Rep. Rick Boucher (D-Va.), the chairman of the House Subcommittee on Communications, Technology and the Internet, urged the FCC and the Department of Justice to approve the combination of Comcast and NBC Universal.
But there is a kind of carrot and stick to his approach.
In letters to FCC chairman Julius Genachowski and Asst. Attorney General Christine Varney, who heads the DOJ’s Antitrust Division, he expressed concerns that the joint venture would have on the availability of web video, which has been a main concern among critics of the transaction.
He outlined a series of steps he said could “mitigate the potential for consumer harm.” Among them: Prohibiting NBC shows from going exclusively to TV Everywhere, the services cable providers are offering so subscribers can access premium content online.
Another suggested condition is a prohibition on the combined company from restricting the availablity of programming in which it has a stake to its own Internet platform, including the TV Everywhere service. He also recommended measures to prevent Comcast NBC U from entering into exclusive agreements that could prevent competitors from obtaining access to content that the combined company does not own. He also expressed concern that big sporting events like the Super Bowl, now available for free, would be migrated to pay platforms.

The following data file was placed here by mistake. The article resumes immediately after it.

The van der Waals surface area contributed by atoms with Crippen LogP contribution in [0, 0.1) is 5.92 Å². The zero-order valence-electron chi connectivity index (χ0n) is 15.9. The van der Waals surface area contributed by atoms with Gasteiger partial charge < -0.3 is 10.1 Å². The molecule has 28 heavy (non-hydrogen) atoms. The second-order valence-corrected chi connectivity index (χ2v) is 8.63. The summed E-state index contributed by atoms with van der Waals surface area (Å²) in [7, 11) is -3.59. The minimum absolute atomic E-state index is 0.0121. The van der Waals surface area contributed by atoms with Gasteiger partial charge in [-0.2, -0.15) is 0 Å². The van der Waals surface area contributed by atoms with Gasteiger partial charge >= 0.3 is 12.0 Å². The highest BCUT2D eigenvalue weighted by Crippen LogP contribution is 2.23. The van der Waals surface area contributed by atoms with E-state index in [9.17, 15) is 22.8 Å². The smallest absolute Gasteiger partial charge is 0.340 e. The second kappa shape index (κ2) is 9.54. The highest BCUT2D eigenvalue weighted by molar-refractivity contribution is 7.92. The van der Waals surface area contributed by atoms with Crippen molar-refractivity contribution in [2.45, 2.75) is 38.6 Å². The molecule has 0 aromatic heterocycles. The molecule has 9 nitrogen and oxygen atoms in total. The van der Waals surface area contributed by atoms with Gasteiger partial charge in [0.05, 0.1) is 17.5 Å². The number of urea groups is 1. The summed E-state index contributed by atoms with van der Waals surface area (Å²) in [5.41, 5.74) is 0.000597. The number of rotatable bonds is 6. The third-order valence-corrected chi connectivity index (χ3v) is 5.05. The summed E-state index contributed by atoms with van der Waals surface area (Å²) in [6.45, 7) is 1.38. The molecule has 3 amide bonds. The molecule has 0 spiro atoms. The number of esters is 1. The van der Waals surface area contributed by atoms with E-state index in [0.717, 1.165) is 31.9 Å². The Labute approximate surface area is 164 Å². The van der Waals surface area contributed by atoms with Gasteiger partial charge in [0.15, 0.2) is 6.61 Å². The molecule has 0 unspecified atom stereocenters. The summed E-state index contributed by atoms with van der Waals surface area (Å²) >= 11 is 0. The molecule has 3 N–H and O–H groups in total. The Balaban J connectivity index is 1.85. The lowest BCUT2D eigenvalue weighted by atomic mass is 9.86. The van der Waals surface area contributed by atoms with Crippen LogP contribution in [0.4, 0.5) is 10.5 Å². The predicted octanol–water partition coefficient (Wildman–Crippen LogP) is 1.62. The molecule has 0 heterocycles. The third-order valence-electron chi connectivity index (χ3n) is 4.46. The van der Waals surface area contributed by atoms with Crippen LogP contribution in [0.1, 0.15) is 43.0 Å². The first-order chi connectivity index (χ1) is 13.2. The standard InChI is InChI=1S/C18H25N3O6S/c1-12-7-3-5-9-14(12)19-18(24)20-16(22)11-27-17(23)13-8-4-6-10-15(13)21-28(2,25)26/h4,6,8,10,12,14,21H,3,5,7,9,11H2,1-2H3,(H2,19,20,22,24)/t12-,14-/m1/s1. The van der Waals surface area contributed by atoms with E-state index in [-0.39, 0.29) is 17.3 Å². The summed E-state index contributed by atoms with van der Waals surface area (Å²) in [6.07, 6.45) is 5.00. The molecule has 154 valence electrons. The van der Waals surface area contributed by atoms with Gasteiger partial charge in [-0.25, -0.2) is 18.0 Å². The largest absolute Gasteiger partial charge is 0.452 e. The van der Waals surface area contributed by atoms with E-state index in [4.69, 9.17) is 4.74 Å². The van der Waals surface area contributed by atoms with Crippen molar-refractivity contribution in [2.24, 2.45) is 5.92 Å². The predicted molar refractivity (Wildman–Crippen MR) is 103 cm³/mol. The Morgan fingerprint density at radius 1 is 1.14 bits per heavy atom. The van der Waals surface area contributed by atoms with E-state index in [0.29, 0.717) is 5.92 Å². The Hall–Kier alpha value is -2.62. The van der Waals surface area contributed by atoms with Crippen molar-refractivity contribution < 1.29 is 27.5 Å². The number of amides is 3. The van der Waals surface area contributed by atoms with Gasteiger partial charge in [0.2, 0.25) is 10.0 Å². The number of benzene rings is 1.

Boucher did stop short of demanding that Comcast agree to net neutrality, in which Internet providers would be forced to treat all websites equally in terms of the speed in which it is delivered to users. Congress is currently mulling industry-wide measures, he noted, and such rules should have “universal application to all broadband providers.”
He also urged approval by regulators by Dec. 1, the same frame hoped for by Comcast and NBC U.